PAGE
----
how to i prove my innocence from being falsely accused of theft

UPDATED: Oct 1, 2022

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how to i prove my innocence from being falsely accused of theft

I was in a store today. They claim that they have me on camera stealing from the store. I didn’t steal anything. The items that they claim I took, I had put back down before I ever walked out of the store. I left the store, went to another store, left there and walked to my car and went home. I was later contacted by the police by my cellphone number because they had my car on camera and I had my school’s parking pass on the back of my car. I work in retail and I would never steal anything ever.

Asked on January 7, 2018 under Criminal Law, Virginia


SJZ, Member, New York Bar / FreeAdvice Contributing Attorney

Answered 4 years ago | Contributor

Subpoena, or formally request, the alleged surveillance tapes: if they exist, they will be the only evidence other than simple testimony--i.e. your word vs. theirs. Either they will help you or, if they don't, you need to see them ahead of time so you can decide how to address them and what to do. Contact the court and ask for the process to do this...or better yet, hire a lawyer to represent you; the attorney will know court rules and processes.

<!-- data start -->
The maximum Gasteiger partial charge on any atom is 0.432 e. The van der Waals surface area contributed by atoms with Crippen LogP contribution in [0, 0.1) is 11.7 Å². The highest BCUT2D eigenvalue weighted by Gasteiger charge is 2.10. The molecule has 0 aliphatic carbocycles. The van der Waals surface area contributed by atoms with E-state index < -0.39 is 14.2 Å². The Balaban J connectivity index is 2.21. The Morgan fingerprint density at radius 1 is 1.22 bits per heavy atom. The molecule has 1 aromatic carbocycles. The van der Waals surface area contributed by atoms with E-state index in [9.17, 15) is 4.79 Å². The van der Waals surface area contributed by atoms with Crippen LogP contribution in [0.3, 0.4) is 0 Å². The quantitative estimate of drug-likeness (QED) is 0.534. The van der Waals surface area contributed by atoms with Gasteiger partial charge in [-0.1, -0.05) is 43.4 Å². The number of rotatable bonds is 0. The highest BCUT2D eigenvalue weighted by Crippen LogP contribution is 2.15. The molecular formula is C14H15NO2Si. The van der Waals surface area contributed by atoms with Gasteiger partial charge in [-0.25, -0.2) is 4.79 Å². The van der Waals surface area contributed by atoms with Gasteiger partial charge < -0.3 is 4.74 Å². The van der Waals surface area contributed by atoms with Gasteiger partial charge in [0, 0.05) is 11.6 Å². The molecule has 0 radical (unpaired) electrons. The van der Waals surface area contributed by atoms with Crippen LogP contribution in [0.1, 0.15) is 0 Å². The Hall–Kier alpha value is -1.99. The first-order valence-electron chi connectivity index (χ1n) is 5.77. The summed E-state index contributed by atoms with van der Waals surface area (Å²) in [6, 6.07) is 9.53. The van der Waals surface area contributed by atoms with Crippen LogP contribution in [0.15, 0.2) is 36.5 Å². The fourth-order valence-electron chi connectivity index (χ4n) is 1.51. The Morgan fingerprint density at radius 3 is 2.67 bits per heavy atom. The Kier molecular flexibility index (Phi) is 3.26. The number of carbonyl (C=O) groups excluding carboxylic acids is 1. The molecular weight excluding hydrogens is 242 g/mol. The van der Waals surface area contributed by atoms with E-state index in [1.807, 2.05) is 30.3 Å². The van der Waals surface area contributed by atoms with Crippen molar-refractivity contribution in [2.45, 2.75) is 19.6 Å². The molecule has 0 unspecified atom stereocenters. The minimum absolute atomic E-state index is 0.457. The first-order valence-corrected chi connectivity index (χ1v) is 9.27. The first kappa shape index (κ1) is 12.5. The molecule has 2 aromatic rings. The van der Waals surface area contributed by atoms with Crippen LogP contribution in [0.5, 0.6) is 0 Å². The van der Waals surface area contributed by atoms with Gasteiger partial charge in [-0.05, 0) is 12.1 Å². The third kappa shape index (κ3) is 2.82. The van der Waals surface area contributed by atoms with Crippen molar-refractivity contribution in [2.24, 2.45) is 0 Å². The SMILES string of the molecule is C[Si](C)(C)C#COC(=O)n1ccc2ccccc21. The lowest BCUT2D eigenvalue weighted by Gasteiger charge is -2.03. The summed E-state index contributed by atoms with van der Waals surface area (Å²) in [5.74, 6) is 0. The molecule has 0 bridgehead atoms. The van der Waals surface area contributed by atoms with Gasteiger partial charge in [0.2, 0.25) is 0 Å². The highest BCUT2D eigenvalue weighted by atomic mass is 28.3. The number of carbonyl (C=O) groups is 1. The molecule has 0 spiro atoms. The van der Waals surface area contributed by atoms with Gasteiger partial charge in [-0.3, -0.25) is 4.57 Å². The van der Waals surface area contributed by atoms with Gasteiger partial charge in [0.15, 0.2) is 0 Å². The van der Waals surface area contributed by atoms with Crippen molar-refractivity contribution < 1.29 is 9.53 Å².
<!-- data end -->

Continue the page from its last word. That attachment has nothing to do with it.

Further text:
If the tapes tend to support you stealing, even if you claim you later, off camera, put the items down, you will likely be convicted; courts tend to find videographic and photographic evidence compelling. You may wish in that case to strongly consider trying to settle the matter by negotiating a favorable plea bargain. Again, an attorney would be very helpful in this regard.

IMPORTANT NOTICE: The Answer(s) provided above are for general information only. The attorney providing the answer was not serving as the attorney for the person submitting the question or in any attorney-client relationship with such person. Laws may vary from state to state, and sometimes change. Tiny variations in the facts, or a fact not set forth in a question, often can change a legal outcome or an attorney's conclusion. Although has verified the attorney was admitted to practice law in at least one jurisdiction, he or she may not be authorized to practice law in the jurisdiction referred to in the question, nor is he or she necessarily experienced in the area of the law involved. Unlike the information in the Answer(s) above, upon which you should NOT rely, for personal advice you can rely upon we suggest you retain an attorney to represent you.

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